Reuters Soccer Blog
World Soccer views and news
A new phenomenon of ‘dipping a toe’ into the waters of international football is beginning to emerge, further devaluing the ultimate individual achievement in the game.
Rules on international eligibility have been watered down over the years but the changes could not have foreseen the growing global village, immigration and movement of people that is providing the game with a much more multi-cultured generation.
As a result we now have players who are able to ‘test drive’ the countries they are eligible to play for, before settling on a final choice.
It has all come about since the relaxing of the strict rules on international football in late 2003, when FIFA’s statutes changed to allow a player who had represented one country at junior level to choose to play for another country, as long as he was eligible for dual nationality, was under the age of 21 and had not played at full A international level.
Much-travelled Sunderland manager Steve Bruce either has a very short memory or the biggest brass neck in football but either way his claim that his club had been let down by Darren Bent’s disloyal move to Aston Villa takes some swallowing.
“It’s hugely disappointing and the players, our supporters and the club as a whole have every right to feel massively let down,” he complained after Bent’s transfer.
For all the progress made by Major League Soccer since it began in 1996, there is not one team in the league that can match the old New York Cosmos for name recognition – not globally and not in the United States.
But when the new owners of the Cosmos name announced in August that they planned to bring the team back to life and take them into MLS, there was a good deal of scepticism in the American soccer community. Now they have named former Manchester United great Eric Cantona as director of soccer.
If eyebrows were raised when Aston Villa decided to spend up to 24 million pounds on striker Darren Bent then former manager Martin O’Neill’s forehead must have been pinned to his living room ceiling when the news broke on Tuesday.
The absurdity of the switch lies not in the inflated figure or Bent’s abilities on the pitch and in front of goal, but in the timing of Villa chairman Randy Lerner choosing to dig deep into his pockets.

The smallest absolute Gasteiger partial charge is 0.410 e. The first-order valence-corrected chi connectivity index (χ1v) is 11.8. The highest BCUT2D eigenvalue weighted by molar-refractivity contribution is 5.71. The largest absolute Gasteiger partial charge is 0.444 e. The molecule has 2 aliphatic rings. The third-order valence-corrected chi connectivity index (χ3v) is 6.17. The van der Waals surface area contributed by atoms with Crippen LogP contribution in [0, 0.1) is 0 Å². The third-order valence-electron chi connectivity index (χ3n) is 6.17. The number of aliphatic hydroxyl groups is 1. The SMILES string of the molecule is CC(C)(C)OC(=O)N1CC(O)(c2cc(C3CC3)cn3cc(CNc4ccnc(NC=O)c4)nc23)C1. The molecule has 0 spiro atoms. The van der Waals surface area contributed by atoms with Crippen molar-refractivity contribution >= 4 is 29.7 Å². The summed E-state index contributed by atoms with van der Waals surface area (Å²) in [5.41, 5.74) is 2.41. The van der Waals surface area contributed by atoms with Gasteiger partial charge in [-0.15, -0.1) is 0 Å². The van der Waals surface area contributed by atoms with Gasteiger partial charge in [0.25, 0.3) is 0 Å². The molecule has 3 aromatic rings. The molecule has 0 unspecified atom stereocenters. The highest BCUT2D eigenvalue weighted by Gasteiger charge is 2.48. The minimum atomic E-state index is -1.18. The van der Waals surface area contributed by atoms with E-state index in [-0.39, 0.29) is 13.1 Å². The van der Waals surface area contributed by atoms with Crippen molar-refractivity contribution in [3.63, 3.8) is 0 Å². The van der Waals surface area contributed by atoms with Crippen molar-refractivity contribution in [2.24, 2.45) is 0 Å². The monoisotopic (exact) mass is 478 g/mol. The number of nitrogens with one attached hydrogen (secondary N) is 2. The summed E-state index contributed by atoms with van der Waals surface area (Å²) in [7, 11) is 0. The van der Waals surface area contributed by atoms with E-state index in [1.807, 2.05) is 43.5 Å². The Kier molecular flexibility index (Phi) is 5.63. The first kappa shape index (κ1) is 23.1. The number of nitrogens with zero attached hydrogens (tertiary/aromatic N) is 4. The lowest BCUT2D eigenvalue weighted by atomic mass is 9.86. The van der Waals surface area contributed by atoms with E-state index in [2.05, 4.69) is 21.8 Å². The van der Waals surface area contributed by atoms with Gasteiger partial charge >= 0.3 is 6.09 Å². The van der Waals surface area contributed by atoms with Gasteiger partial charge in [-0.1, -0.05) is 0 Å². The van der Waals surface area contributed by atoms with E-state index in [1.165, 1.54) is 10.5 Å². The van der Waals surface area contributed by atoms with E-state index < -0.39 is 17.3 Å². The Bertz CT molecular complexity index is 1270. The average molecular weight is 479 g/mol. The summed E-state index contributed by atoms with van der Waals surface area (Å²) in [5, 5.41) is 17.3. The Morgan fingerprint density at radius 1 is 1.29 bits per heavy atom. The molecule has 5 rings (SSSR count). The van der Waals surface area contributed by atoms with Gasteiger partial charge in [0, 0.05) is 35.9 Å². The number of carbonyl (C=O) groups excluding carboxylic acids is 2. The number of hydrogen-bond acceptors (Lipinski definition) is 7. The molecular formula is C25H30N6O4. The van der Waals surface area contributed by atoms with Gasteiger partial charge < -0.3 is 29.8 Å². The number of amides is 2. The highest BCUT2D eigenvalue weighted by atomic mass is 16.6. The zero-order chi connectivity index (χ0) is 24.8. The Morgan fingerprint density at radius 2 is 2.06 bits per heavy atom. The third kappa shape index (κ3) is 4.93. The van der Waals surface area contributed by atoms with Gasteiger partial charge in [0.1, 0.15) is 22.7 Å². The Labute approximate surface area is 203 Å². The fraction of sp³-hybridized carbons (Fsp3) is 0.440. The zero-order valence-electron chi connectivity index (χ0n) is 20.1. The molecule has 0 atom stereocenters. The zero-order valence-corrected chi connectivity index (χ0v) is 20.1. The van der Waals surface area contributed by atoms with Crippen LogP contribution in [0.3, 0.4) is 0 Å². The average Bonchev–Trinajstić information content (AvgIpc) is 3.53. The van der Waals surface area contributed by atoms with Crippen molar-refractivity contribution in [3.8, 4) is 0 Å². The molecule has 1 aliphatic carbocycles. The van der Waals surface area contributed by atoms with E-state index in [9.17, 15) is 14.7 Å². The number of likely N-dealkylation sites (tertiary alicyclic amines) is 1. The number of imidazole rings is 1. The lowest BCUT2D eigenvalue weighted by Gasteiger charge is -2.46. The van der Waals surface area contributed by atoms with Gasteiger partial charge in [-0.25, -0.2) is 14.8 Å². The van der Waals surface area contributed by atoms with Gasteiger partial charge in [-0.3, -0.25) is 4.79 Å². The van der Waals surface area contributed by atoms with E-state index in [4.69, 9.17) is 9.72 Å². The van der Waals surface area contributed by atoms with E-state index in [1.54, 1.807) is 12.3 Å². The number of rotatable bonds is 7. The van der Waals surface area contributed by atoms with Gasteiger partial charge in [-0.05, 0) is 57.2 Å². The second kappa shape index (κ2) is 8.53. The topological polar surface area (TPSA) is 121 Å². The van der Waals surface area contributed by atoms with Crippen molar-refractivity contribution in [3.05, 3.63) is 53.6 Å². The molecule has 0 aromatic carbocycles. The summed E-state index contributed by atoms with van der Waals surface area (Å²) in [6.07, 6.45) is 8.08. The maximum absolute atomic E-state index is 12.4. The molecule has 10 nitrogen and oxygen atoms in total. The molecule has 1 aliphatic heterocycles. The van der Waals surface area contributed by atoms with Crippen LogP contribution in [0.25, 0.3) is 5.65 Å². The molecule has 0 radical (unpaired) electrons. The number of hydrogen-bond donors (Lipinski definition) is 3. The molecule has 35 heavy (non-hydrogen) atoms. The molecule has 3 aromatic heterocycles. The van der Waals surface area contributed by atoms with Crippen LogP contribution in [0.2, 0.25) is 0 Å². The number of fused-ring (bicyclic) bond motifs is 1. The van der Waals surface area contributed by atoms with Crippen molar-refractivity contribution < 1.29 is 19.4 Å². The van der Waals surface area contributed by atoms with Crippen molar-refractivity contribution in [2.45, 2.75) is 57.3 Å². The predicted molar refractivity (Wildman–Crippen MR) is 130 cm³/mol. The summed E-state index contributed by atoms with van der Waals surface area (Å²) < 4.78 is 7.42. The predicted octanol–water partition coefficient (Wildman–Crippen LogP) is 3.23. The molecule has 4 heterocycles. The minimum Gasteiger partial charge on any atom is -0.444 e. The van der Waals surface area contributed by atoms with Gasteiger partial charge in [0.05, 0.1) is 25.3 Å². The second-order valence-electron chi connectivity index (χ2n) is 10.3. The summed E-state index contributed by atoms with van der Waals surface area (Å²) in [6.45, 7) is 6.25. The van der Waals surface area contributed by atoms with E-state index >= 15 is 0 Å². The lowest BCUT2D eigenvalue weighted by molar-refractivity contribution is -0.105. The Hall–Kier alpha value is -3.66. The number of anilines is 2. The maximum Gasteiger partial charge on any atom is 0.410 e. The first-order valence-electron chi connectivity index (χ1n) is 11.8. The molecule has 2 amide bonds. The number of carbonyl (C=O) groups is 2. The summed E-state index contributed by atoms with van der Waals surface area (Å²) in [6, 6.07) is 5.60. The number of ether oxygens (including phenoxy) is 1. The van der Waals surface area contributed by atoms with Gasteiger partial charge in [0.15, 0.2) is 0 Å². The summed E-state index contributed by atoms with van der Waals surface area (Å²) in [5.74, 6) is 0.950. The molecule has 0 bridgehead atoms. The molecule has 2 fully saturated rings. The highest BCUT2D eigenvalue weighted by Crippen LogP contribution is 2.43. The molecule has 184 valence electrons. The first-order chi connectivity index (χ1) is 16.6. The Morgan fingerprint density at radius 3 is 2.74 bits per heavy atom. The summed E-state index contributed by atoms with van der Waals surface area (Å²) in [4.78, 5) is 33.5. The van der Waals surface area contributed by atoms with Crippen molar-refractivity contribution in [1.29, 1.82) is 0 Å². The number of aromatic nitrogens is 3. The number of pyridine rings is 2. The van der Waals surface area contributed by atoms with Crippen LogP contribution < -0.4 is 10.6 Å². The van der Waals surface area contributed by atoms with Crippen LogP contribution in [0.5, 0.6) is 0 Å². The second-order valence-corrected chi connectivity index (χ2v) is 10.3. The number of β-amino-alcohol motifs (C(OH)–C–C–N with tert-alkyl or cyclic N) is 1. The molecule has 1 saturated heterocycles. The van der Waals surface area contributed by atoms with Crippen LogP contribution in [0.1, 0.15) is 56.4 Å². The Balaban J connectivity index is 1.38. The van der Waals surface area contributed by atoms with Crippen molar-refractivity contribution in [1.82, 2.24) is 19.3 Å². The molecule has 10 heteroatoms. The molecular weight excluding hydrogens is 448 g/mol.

Birthday congratulations have been pouring in all week for Barcelona coach Pep Guardiola, who turned 40 on Tuesday, and it is worth taking a moment to reflect on his phenomenal record since he took over from Frank Rijkaard at the end of the 2007-08 season.
The softly-spoken former Barca and Spain midfielder has helped lift the Catalan club to unprecedented heights, winning eight of the 10 competitions they have contested, including a treble of Spanish league and Cup and European Champions League in his first season and an historic six trophies in 2009.
Jose Mourinho’s constant pressuring of Real Madrid for another striker has finally paid off, with director general Jorge Valdano saying they were in the market for a number nine.
In the past, many top clubs would have been worried that the world’s richest club by income according to the Deloitte’s Football Money League, would be turning the heads of their prize assets.
If Edin Dzeko can adapt seamlessly to the Premier League’s high-tempo game, the blue half of Manchester may at long last get the trophy they have craved since 1968, when City won their last top-flight title.
With Carlos Tevez having a punishing workload up front for Roberto Mancini’s side as the lone striker in a 4-3-2-1 formation, Dzeko appears to be just what City need to start firing on all cylinders.
What Sepp Blatter wants he usually gets. So when the FIFA president said that the Qatari World Cup finals will “probably” be in the winter because of the summer heat you can safely begin preparations now for your trip to the Middle East in January 2022.
The decision to move the date of the first World Cup in the Middle East, which first needs to be ratified by FIFA’s executive committee, is going to have huge ramifications on club and international soccer up to five years before the 2022 tournament as well as on other sports.
It’s strange that when 2009 winner Lionel Messi was awarded the combined FIFA Ballon d’Or award on Monday there was shock in the Zurich auditorium and around the globe.
He is clearly the best player in the world but most fans and pundits had expected one of Barcelona team mates and Spain World Cup winners Andres Iniesta or Xavi to take the prize.
Kenny Dalgish resisted the temptation to surround himself with Liverpool “old boys” on Monday when Steve Clarke was named as first team coach at Anfield.
It was an astute decision by Dalglish to hire his fellow Scot whose background work at Chelsea as assistant to the high-profile Jose Mourinho was a factor in the London club’s back to back titles in 2005 and 2006.